Written by Dabney B. on Monday, October 1st, 2012
A few decades ago America put a man on the moon. Today, we’ve got a rover puttering around the surface of Mars. The mysterious universe that surrounds us is slowly becoming less and less mysterious. We’ve made leaps and bounds understanding our own solar system, but the dream of one day reaching another star system through warp drive technology seems like a distant impossibility more at home in science-fiction movies than reality.
Well, believe it or not, some NASA scientists are actually optimistic about the possibility for interstellar travel. Dr. Harold “Sonny” White of the NASA Johnson Space Center recently published a document in which he argued that warp speed technology could be on the horizon. Yeah, exactly like in the Star Trek television series.
Travelling faster than the speed of light isn’t very practical. For one, physicists think that it’s not even possible. Also, anybody who travels at the speed of light will age at a slower rate than the rest of the universe, according to Einstein’s theory of relativity. If you hop in a space ship and fly around at light speed for a year, you could return home to find that Earth has aged hundreds of years in your absence.
White hopes that scientists will be able to find some sort of warp bubble that will enable ships to travel at speeds faster than the speed of light, but without suffering from that weird time relativity problem. He even went so far as to say, “a Star Trek experience within our lifetime is not such a remote possibility.”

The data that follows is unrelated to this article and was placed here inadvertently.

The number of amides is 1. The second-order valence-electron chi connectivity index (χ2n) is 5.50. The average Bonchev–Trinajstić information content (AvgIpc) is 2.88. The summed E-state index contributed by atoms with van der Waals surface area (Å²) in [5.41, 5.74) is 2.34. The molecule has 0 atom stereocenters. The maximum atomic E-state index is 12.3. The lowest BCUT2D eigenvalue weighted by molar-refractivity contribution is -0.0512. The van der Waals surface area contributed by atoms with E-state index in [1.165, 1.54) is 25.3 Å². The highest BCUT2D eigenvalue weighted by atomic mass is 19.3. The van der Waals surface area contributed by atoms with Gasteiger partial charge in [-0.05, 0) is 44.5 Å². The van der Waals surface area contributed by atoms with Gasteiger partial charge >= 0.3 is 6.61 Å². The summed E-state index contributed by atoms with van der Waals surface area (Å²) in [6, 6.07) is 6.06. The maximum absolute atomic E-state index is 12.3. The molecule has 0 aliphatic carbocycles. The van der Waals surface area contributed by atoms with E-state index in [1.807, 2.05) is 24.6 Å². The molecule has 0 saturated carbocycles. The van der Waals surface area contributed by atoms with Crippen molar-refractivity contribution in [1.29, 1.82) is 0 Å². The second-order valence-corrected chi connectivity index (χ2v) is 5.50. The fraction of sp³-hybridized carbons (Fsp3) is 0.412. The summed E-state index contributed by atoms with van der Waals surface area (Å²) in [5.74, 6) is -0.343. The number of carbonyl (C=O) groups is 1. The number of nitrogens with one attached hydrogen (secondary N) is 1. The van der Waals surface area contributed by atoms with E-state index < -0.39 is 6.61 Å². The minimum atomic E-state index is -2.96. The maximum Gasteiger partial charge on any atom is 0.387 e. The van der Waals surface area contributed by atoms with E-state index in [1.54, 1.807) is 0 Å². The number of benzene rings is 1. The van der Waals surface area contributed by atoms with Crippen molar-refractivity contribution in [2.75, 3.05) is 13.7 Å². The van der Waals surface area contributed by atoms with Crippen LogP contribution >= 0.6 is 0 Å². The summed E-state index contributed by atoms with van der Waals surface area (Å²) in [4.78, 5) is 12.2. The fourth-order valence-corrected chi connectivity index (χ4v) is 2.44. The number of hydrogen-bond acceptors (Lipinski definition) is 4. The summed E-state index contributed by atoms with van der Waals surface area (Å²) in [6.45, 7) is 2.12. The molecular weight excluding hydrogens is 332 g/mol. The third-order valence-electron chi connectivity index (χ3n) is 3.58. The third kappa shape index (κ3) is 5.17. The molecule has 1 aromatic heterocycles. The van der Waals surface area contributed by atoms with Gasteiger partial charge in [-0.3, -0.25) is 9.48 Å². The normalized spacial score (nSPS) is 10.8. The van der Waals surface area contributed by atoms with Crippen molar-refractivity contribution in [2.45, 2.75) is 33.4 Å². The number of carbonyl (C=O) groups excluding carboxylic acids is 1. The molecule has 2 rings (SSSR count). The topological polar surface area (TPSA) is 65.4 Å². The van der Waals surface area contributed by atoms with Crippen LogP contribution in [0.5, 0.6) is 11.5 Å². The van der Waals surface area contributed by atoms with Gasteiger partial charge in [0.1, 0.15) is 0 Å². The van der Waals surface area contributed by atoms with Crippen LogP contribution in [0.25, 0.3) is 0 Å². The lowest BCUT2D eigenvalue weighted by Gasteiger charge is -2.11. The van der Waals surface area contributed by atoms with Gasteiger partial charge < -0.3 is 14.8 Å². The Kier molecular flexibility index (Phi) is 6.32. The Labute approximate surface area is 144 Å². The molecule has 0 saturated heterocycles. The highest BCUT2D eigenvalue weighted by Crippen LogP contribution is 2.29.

White explained in layman’s terms: “Those equations are tested using an instrument called the White-Juday Warp Field Interferometer. By harnessing the physics of cosmic inflation, future spaceships crafted to satisfy the laws of these mathematical equations may actually be able to get somewhere unthinkably fast—and without adverse effects. The math would allow you to go to Alpha Centauri in two weeks as measured by clocks here on Earth. So somebody’s clock aboard the spacecraft would have the same rate of time as somebody in mission control here in Houston might have. There are no tidal forces inside the bubble, no undue issues, and the proper acceleration is zero. When you turn the field on, everybody doesn’t go slamming against the bulkhead, which would be a very short and sad trip.”
Normally, physicists and movie makers don’t really need to see eye-to-eye on physics. The audience is willing to believe that a space ship will run on dilithium crystals, even though (in the real world) dilithium is just a pair of lithium atoms that have fused together – hardly suitable for rocket fuel. In the not-so-distant future, Star Trek writers and directors like George Lucas might actually need to sit down with consulting groups like Strike Fighter Consulting Inc. to make sure that their warp speed technology meshes with reality.
The Air Force, NASA, and the US government have worked together to send a man to the moon and a rover to Mars. How long before we send an astronaut to Alpha Centauri, the next-closest star in our universe?
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